This paper presents a characterization of wet etching of glass in HF-based solutions with a focus on etching rate, masking layers and quality of the generated surface. The first important factor that affects the deep wet etching process is the glass composition. The presence of oxides such as CaO, MgO or Al<sub>2</sub>O<sub>3</sub> that give insoluble products after reaction with HF can generate rough surface and modify the etching rate. A second factor that influences especially the etch rate is the annealing process (560°C / 6 hours in N<sub>2</sub> environment). For annealed glass samples an increase of the etch rate with 50-60% was achieved. Another important factor is the concentration of the HF solution. For deep wet etching of Pyrex glass in hydrofluoric acid solution, different masking layers such as Cr/Au, PECVD amorphous silicon, LPCVD polysilicon and silicon carbide are analyzed. Detailed studies show that the stress in the masking layer is a critical factor for deep wet etching of glass. A low value of compressive stress is recommended. High value of tensile stress in the masking layer (200-300 MPa) can be an important factor in the generation of the pinholes. Another factor is the surface hydrophilicity. A hydrophobic surface of the masking layer will prevent the etching solution from flowing through the deposition defects (micro/nano channels or cracks) and the generation of pinholes is reduced. The stress gradient in the masking layer can also be an important factor in generation of the notching defects on the edges. Using these considerations a special multilayer masks Cr/Au/Photoresist (AZ7220) and amorphous silicon/silicon carbide/Photoresist were fabricated for deep wet etching of a 500 μm and 1mm-thick respectively Pyrex glass wafers. In both cases the etching was performed through wafer. From our knowledge these are the best results reported in the literature. The quality of the generated surface is another important factor in the fabrication process. We notice that the roughness of generated surface can be significantly improved by adding HCl in HF solution (the optimal ratio between HF (49%) and HCl (37%) was 10/1).
This paper presents a wafer level packaging solution for MEMS devices using wafer to wafer bonding with SU8-5 negative photoresist. A sensitive piezoelectric pressure sensor with the pressure range between 0 and 0.4 bar was chosen to test the quality of the solution. As stress induced by the packaging technique is the main challenge in MEMS encapsulation, the piezoresistive pressure sensors with its tensometric bridge offer a good opportunity for testing the packaging solution. The offset modification of the diffused piezoresistive Wheatstone bridge fabricated on a 15 μm thin diaphragm is directly influenced by the value of the stress induced by the packaging. In our paper the silicon wafer with pressure sensors is sandwiched between a bottom silicon wafer with etched holes for the applied pressure and a top glass wafer with via-holes and metallization leads. Silicon and Pyrex glass (Corning 7740) was used as materials for packaging mainly due to their thermal coefficient of expansion. The results, variation of tensometric bridge in the range between -5 mV to +5 mV at 10 VDC power supply shows that the packaging solution can be applied for MEMS packaging.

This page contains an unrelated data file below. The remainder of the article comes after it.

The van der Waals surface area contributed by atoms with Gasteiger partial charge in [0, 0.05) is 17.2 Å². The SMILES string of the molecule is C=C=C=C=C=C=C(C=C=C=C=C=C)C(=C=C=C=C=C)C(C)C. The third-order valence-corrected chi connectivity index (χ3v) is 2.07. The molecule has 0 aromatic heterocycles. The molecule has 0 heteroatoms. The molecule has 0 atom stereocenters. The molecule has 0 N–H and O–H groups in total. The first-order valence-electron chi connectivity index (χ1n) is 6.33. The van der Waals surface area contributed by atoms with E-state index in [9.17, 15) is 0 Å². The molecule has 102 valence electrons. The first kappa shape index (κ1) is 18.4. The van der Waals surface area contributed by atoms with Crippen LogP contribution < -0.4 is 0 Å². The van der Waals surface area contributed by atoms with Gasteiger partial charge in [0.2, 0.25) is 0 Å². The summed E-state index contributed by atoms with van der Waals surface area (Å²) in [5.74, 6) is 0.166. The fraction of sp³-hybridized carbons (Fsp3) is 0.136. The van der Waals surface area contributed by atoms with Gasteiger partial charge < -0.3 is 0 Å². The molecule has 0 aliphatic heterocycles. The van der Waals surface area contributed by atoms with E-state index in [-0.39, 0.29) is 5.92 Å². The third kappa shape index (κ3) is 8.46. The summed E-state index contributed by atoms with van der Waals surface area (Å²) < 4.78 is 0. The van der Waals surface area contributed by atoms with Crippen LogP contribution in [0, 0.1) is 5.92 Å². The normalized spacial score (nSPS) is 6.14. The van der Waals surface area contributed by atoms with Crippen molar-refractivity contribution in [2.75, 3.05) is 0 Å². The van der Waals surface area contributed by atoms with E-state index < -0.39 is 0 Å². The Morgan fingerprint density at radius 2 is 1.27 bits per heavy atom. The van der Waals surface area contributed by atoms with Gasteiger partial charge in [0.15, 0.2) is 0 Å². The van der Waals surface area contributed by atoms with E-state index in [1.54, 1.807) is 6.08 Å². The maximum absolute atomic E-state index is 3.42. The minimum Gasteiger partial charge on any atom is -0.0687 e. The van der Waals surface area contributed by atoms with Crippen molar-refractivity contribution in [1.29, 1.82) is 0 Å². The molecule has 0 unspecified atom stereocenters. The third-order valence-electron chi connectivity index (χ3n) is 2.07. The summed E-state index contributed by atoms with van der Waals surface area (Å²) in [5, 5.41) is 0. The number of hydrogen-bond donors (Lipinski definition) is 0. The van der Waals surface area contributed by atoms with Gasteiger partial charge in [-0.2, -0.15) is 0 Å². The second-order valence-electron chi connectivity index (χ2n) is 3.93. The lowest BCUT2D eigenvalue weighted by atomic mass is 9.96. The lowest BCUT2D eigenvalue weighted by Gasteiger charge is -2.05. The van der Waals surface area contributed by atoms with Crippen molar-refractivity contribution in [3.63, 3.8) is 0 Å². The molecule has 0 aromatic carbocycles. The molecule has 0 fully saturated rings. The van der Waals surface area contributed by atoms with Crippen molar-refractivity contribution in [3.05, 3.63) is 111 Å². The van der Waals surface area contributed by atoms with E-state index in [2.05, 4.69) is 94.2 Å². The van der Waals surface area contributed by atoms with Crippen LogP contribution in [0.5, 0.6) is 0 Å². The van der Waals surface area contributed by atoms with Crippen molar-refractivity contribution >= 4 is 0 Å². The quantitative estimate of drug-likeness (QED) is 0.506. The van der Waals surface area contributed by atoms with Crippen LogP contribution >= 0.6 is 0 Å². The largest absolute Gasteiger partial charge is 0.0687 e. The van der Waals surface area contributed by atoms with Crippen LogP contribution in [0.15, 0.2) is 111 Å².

In this work we present the dielectrophoretic structure fabricated using two glass wafers and one 0.5 mm thick and highly conductive silicon wafer. In fabricated device the DEP force extends uniformly across the volume of the microfluidic device in the direction normal to the wafer plane. This is achieved by fabricating microfluidic channel walls from doped silicon so that they can also function as DEP electrodes. The advantages of the structure are: electrical leadouts that are free from the fluid leakage usually associated with the lead out recesses, a volume DEP force for deep chambers compared with the surface forces achieved by planar electrodes, no electrical dead volumes as encountered above the thin planar electrodes of alternative technologies, biocompatible silicon oxide passivated surfaces, and no electrochemical effects that arise from edge effects in multi-metal electrodes such as Ti/Au or Cr/Au.
A self-priming and bubble tolerant planar micro-pump, which is fabricated by traditional technology, has been demonstrated and characterized. The micro-pump has a simple three-layered structure. Its two pump housings are made of polycarbonate and they are fabricated by computer numerical control (CNC) machine. The actuation membrane, which acts as the inlet and outlet valve membrane is cast in polydimethylsiloxane (PDMS). Using the PDMS membrane to act as the actuation membrane and valve membrane, we have solved the problem of sealing and poor compression ratio that most silicon based micro-pump faced. From the model of the membrane stroke volume, the flow rate of the pump is insensitive to the pump output pressure, and the output flow rate is linearly varying with actuating frequency. Flow rate up to 1000 ul/min of liquid has been achieved. More than 2m pump-head has been obtained when using water as the pumping medium. The robustness of the pump makes it suitable for disposable applications like biochip system.